StarRocks adopts Bitmap Indexing technology to support inverted indexes that can be applied to all columns of the duplicate data model and the key column of the aggregate and unique data models. Bitmap Index is suitable for columns with a small value range, such as gender, city, and province. As the range expands, the bitmap index expands in parallel.

Materialized view (rollup)

A rollup is essentially a materialized index of the original table (base table). When creating a rollup, only some columns of the base table can be selected as the schema, and the order of the fields in the schema can be different from that of the base table. Below are some use cases of using a rollup:

  • The data aggregation in the base table is not high, because the base table has differentiated fields. In this case, you may consider selecting some columns to create rollups. For the site_visit table above:

site_visit(siteid, city, username, pv)

  • siteid may lead to poor data aggregation. You may create a rollup with only city and pv.

ALTER TABLE site_visit ADD ROLLUP rollup_city(city, pv);

  • The prefix index in the base table cannot be hit, because the way the base table is built cannot cover all the query patterns. In this case, you may consider creating a rollup to adjust the column order. For the session_data table above:

session_data(visitorid, sessionid, visittime, city, province, ip, brower, url)

  • If there are cases where you can analyze visits by browser and province, you can create a separate rollup.

ALTER TABLE session_data ADD ROLLUP rollup_brower(brower,province,ip,url) DUPLICATE KEY(brower,province);

Import

StarRocks currently supports two types of imports – broker load and stream load. StarRocks guarantees atomicity for single batch imports, even if multiple tables are imported at once.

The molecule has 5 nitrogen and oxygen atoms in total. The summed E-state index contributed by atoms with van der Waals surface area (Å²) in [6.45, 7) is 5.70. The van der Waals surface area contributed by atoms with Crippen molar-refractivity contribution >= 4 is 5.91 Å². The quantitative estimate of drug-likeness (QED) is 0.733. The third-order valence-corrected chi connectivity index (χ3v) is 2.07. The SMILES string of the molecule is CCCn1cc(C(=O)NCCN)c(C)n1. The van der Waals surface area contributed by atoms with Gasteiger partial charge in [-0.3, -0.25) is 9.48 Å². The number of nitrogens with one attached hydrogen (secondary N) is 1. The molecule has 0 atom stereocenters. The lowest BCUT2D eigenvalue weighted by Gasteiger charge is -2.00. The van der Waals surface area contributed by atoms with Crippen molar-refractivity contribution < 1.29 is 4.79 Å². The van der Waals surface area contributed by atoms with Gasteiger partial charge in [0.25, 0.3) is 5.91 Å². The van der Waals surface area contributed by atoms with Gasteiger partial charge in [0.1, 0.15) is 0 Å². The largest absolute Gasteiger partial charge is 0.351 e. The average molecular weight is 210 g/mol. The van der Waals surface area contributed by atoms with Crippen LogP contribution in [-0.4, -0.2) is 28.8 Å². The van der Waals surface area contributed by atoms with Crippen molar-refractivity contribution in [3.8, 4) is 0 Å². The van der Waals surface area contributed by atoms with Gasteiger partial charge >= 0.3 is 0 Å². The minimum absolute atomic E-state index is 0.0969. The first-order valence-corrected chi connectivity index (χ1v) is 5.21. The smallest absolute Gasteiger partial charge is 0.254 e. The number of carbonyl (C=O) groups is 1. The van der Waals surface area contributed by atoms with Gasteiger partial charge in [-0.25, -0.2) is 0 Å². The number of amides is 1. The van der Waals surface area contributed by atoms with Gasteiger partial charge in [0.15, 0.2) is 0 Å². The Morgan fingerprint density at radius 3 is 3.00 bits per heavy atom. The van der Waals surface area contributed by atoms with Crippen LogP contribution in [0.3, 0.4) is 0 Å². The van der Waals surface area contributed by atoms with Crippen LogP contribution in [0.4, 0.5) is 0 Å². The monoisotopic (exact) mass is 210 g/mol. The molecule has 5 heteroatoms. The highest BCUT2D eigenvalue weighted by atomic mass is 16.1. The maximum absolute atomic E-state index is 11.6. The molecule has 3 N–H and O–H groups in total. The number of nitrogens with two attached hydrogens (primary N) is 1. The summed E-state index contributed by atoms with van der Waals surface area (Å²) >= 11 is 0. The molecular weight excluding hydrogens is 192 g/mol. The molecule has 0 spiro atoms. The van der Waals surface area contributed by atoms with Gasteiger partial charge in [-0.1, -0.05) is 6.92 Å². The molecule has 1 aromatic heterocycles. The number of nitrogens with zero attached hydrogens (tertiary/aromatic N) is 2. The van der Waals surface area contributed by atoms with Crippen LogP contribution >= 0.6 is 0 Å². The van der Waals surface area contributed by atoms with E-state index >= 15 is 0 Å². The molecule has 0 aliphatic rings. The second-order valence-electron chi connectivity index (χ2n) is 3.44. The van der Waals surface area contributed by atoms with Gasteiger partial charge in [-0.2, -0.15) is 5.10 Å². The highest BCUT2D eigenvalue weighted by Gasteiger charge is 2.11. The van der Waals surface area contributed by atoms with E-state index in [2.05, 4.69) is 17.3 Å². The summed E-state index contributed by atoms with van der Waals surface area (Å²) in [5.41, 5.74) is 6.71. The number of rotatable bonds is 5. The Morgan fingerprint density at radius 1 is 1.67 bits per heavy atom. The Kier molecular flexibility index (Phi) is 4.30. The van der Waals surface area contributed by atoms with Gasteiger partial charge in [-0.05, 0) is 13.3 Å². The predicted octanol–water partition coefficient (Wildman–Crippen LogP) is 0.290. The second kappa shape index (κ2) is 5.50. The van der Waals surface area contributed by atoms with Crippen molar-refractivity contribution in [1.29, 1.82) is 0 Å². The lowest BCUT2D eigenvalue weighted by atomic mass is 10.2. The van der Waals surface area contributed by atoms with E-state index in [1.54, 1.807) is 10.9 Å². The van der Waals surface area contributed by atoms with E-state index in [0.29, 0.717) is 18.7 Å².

• stream load: Import by http in micro batch. Latency of importingf 1 MB data is maintained at the second level. Suitable for high frequency import.
  • broker load: Import by pull. Suitable for batch data import on a daily basis.

Schema change

There are three ways to change schemas in StarRocks – sorted schema change, direct schema change, and linked schema change.

  • Sorted schema change: Change the sorting of a column and reorder the data. For example, deleting a column in a sorted schema leads to data reorder.

ALTER TABLE site_visit DROP COLUMN city;

  • Direct schema change: Transform the data instead of reordering it.For example, changing the column type, adding a column to a sparse index, etc.

ALTER TABLE site_visit MODIFY COLUMN username varchar(64);

  • Linked schema change: Complete changes without transforming the data. For example, adding columns.

ALTER TABLE site_visit ADD COLUMN click bigint SUM default '0';

It is recommended to consider schemas during table creation to avoid problems in schema changes.